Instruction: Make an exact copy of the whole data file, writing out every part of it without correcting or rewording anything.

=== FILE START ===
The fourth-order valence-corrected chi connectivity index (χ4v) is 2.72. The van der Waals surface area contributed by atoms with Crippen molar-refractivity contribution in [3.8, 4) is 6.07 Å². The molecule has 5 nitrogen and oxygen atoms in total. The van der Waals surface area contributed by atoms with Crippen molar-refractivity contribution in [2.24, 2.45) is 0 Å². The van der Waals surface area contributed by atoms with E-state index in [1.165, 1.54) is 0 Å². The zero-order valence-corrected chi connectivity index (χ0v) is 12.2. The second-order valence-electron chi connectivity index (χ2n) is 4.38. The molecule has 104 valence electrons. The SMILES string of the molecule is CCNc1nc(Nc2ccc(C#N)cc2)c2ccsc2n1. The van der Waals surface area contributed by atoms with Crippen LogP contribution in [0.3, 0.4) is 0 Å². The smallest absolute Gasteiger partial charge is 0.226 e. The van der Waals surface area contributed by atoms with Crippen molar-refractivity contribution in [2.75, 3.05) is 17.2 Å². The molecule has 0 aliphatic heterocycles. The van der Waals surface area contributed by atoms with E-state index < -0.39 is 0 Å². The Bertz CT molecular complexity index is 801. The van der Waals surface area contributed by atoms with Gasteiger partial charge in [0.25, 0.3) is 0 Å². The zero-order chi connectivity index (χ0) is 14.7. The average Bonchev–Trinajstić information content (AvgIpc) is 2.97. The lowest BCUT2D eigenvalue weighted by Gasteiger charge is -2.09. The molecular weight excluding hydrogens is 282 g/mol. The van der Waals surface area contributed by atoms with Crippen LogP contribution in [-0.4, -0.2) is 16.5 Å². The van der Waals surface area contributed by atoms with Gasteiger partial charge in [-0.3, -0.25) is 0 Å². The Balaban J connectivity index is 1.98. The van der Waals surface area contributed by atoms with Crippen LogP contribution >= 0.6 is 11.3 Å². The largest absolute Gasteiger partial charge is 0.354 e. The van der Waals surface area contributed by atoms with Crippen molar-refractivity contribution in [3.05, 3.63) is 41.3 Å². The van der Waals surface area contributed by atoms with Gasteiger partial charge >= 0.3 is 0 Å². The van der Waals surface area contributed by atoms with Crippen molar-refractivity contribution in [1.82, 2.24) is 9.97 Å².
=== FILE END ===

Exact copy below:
The fourth-order valence-corrected chi connectivity index (χ4v) is 2.72. The van der Waals surface area contributed by atoms with Crippen molar-refractivity contribution in [3.8, 4) is 6.07 Å². The molecule has 5 nitrogen and oxygen atoms in total. The van der Waals surface area contributed by atoms with Crippen molar-refractivity contribution in [2.24, 2.45) is 0 Å². The van der Waals surface area contributed by atoms with E-state index in [1.165, 1.54) is 0 Å². The zero-order valence-corrected chi connectivity index (χ0v) is 12.2. The second-order valence-electron chi connectivity index (χ2n) is 4.38. The molecule has 104 valence electrons. The SMILES string of the molecule is CCNc1nc(Nc2ccc(C#N)cc2)c2ccsc2n1. The van der Waals surface area contributed by atoms with Crippen LogP contribution in [0.3, 0.4) is 0 Å². The smallest absolute Gasteiger partial charge is 0.226 e. The van der Waals surface area contributed by atoms with Crippen molar-refractivity contribution in [2.75, 3.05) is 17.2 Å². The molecule has 0 aliphatic heterocycles. The van der Waals surface area contributed by atoms with E-state index < -0.39 is 0 Å². The Bertz CT molecular complexity index is 801. The van der Waals surface area contributed by atoms with Gasteiger partial charge in [0.25, 0.3) is 0 Å². The zero-order chi connectivity index (χ0) is 14.7. The average Bonchev–Trinajstić information content (AvgIpc) is 2.97. The lowest BCUT2D eigenvalue weighted by Gasteiger charge is -2.09. The molecular weight excluding hydrogens is 282 g/mol. The van der Waals surface area contributed by atoms with Crippen LogP contribution in [-0.4, -0.2) is 16.5 Å². The van der Waals surface area contributed by atoms with Gasteiger partial charge in [-0.3, -0.25) is 0 Å². The Balaban J connectivity index is 1.98. The van der Waals surface area contributed by atoms with Crippen LogP contribution >= 0.6 is 11.3 Å². The largest absolute Gasteiger partial charge is 0.354 e. The van der Waals surface area contributed by atoms with Crippen molar-refractivity contribution in [3.05, 3.63) is 41.3 Å². The van der Waals surface area contributed by atoms with Gasteiger partial charge >= 0.3 is 0 Å². The van der Waals surface area contributed by atoms with Crippen molar-refractivity contribution in [1.82, 2.24) is 9.97 Å².